Published on: Jan 18, 2016 @ 23:44 Originally Published in: 2015 (old website) (C) Jay Auger - website owner & author Notice: Any form of duplication methods (including but not limited to copy/paste of text and screen capture) of the website's content is strictly forbidden.
LADA SAMARA EVA
Originally code-named the “Lada Turbo”, this mid-engine rear wheel drive prototype was built to loosely resemble the VAZ-2108 “Sputnik” (Samara) model, with high hopes to compete in the Group B international rally scene. While it bears the Lada name, this car was privately built entirely from scratch by a group of dedicated people in a recluse section of a truck and bus factory in Tallinn Estonia circa 1984. The EVA features full spaceframe construction draped with a “silhouette” body. The engine, based on the “Zhiguli” 2106 unit, was completely re-engineered to DOHC and turbocharger specifications, and could produce a healthy 300 HP.
The exterior featured front and rear opening clamshells made out of lightweight composites. Striking design features were the use of air extractors molded in all four fenders of the car, and the use of twin spoilers, all to help with high speed aerodynamics.
This project was at a high engineering level very uncommon for a private endeavor in the Soviet communist block. As it was the norm in Russia, official funding was very difficult to obtain especially for motorsport applications, but the private project was so well made that they managed to get government approval. Funds were released for the production of the 200 homologation units and for a racing program within the “Lada Rally” team.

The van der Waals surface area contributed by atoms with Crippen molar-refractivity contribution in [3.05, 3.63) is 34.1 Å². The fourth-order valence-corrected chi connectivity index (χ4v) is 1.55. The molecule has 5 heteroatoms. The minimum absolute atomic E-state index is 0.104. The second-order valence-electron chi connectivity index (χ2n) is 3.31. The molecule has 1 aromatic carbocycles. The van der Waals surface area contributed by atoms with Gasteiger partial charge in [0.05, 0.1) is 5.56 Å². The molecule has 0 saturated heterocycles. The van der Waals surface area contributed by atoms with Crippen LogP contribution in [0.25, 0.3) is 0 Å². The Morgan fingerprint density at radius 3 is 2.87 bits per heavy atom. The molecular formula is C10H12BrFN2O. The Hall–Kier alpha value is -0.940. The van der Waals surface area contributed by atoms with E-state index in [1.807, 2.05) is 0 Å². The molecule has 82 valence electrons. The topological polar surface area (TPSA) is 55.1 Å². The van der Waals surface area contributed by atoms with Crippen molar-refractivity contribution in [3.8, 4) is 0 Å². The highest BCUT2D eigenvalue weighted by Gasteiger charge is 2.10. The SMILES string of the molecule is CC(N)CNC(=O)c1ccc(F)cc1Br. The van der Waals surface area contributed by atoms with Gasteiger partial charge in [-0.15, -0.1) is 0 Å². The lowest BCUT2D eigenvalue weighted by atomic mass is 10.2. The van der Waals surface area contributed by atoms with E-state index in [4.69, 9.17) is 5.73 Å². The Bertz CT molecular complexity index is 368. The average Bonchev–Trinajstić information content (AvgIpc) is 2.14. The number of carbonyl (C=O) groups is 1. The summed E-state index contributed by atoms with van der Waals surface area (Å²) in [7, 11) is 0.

30 units are rumored to have been built, including some basic homologation cars that featured a 160 HP naturally aspirated engine to lower costs. However, shortly after the official project approval in 1986, the FISA cancelled Group B, thus aborting production.
The Lada EVA might have been very successful on the national level if it had the opportunity to compete. However, on the international scene, it is highly doubtful that it could have competed against the fierce four wheel drive opposition. Yet, besides maybe the Moskvich-Aleko 2141KR, the Lada EVA was the best effort seen in the communist block to produce something worthy of Group B.
In 1985, the FISA (former ruling committee of the FIA) announced a possible replacement class to Group B that was referred to as “Group S”. The new regulations would require only 10 cars for homologation and was essentially a “prototype” class for rallying. The class was originally scheduled to make its debut on January 1st 1988, then as a heavily revised replacement to Group B for 1987, but both were ultimately cancelled. To learn much more about the history of Group S, please CLICK HERE!
Lada, as with other manufacturers who saw their WRC aspirations go down the drain with the cancellation of Group B, decided to recycle their effort into the planned Group S replacement formula. As such, since production costs would now be substantially lower, an even more evolved version of the EVA was considered. Referred to as the “S-Proto”, it originally featured 50 more horsepower and some revisions. Only one prototype is known to have been built. However, Group S ultimately suffered the same fate as Group B and the project was cancelled.
If Lada’s bid in Group S would have been successful, which was doubtful since the car was only rear wheel drive, future plans to improve the car would have included the use of the Porsche 959’s engine and drivetrain (if you believe the rumors, that is).
|Conception / Production||1984~86||# built:
|Type||I-4, DOHC 16v, gas||mid mounted, longitudinal|
|Displacement||1860 cc||WRC = 2604 cc|
|Output power – torque||
||boost: 8~12 psi|
|Type||rear wheel drive||N/A|
|Type||full spaceframe with roll cage, composite panels, windows, and clamshells|
|Steering system||N/A||ratio: N/A|
|length: N/A||width: N/A||height: N/A|
|wheelbase: N/A||front track: N/A||rear track: N/A|
|Rims – tires||
|Dry/Unladen Weight||960 kg (2115 lb) *estimated|
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